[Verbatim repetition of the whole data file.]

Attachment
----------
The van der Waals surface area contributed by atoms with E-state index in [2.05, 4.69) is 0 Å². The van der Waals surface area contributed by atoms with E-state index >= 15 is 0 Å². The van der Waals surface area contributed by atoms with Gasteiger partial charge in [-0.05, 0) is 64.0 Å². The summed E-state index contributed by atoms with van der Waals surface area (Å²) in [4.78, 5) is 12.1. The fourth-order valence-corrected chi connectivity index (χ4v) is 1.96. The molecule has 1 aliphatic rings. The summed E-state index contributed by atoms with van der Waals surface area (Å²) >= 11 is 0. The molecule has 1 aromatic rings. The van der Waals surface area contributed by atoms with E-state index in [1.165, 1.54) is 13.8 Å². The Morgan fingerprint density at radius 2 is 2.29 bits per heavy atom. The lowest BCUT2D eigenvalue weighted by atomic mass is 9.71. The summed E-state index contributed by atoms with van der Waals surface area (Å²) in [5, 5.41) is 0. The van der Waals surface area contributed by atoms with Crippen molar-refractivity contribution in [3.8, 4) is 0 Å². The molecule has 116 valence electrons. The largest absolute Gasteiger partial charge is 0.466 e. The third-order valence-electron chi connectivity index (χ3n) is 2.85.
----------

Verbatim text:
The van der Waals surface area contributed by atoms with E-state index in [2.05, 4.69) is 0 Å². The van der Waals surface area contributed by atoms with E-state index >= 15 is 0 Å². The van der Waals surface area contributed by atoms with Gasteiger partial charge in [-0.05, 0) is 64.0 Å². The summed E-state index contributed by atoms with van der Waals surface area (Å²) in [4.78, 5) is 12.1. The fourth-order valence-corrected chi connectivity index (χ4v) is 1.96. The molecule has 1 aliphatic rings. The summed E-state index contributed by atoms with van der Waals surface area (Å²) >= 11 is 0. The molecule has 1 aromatic rings. The van der Waals surface area contributed by atoms with E-state index in [1.165, 1.54) is 13.8 Å². The Morgan fingerprint density at radius 2 is 2.29 bits per heavy atom. The lowest BCUT2D eigenvalue weighted by atomic mass is 9.71. The summed E-state index contributed by atoms with van der Waals surface area (Å²) in [5, 5.41) is 0. The van der Waals surface area contributed by atoms with Crippen molar-refractivity contribution in [3.8, 4) is 0 Å². The molecule has 116 valence electrons. The largest absolute Gasteiger partial charge is 0.466 e. The third-order valence-electron chi connectivity index (χ3n) is 2.85.